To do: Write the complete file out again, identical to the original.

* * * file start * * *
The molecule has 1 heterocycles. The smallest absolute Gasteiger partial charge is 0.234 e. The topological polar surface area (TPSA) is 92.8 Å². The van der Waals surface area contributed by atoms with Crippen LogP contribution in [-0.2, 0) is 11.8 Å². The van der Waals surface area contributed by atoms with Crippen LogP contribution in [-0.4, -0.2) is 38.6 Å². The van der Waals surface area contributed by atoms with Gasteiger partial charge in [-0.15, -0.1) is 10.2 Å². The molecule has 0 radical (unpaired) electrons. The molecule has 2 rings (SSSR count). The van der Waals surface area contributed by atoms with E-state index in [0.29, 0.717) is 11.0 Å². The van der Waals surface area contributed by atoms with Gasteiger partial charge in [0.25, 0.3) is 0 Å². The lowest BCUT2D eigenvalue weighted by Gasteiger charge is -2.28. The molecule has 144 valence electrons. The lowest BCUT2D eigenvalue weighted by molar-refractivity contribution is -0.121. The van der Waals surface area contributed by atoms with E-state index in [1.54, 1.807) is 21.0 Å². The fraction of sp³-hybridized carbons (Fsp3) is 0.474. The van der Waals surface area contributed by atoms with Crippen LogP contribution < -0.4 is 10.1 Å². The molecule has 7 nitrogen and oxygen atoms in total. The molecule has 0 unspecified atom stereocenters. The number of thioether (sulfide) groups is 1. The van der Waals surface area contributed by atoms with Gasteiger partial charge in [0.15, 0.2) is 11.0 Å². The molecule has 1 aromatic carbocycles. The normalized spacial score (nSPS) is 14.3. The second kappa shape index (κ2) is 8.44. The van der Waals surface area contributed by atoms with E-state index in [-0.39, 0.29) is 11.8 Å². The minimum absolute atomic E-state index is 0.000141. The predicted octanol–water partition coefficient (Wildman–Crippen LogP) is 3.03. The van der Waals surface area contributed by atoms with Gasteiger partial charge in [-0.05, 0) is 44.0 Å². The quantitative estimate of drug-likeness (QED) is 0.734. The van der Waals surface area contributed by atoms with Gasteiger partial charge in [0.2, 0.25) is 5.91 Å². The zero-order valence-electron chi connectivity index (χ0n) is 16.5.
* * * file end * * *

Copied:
The molecule has 1 heterocycles. The smallest absolute Gasteiger partial charge is 0.234 e. The topological polar surface area (TPSA) is 92.8 Å². The van der Waals surface area contributed by atoms with Crippen LogP contribution in [-0.2, 0) is 11.8 Å². The van der Waals surface area contributed by atoms with Crippen LogP contribution in [-0.4, -0.2) is 38.6 Å². The van der Waals surface area contributed by atoms with Gasteiger partial charge in [-0.15, -0.1) is 10.2 Å². The molecule has 0 radical (unpaired) electrons. The molecule has 2 rings (SSSR count). The van der Waals surface area contributed by atoms with E-state index in [0.29, 0.717) is 11.0 Å². The van der Waals surface area contributed by atoms with Gasteiger partial charge in [0.25, 0.3) is 0 Å². The lowest BCUT2D eigenvalue weighted by Gasteiger charge is -2.28. The molecule has 144 valence electrons. The lowest BCUT2D eigenvalue weighted by molar-refractivity contribution is -0.121. The van der Waals surface area contributed by atoms with E-state index in [1.54, 1.807) is 21.0 Å². The fraction of sp³-hybridized carbons (Fsp3) is 0.474. The van der Waals surface area contributed by atoms with Crippen LogP contribution < -0.4 is 10.1 Å². The molecule has 7 nitrogen and oxygen atoms in total. The molecule has 0 unspecified atom stereocenters. The number of thioether (sulfide) groups is 1. The van der Waals surface area contributed by atoms with Gasteiger partial charge in [0.15, 0.2) is 11.0 Å². The molecule has 1 aromatic carbocycles. The normalized spacial score (nSPS) is 14.3. The second kappa shape index (κ2) is 8.44. The van der Waals surface area contributed by atoms with E-state index in [-0.39, 0.29) is 11.8 Å². The minimum absolute atomic E-state index is 0.000141. The predicted octanol–water partition coefficient (Wildman–Crippen LogP) is 3.03. The van der Waals surface area contributed by atoms with Gasteiger partial charge in [-0.05, 0) is 44.0 Å². The quantitative estimate of drug-likeness (QED) is 0.734. The van der Waals surface area contributed by atoms with Gasteiger partial charge in [0.2, 0.25) is 5.91 Å². The zero-order valence-electron chi connectivity index (χ0n) is 16.5.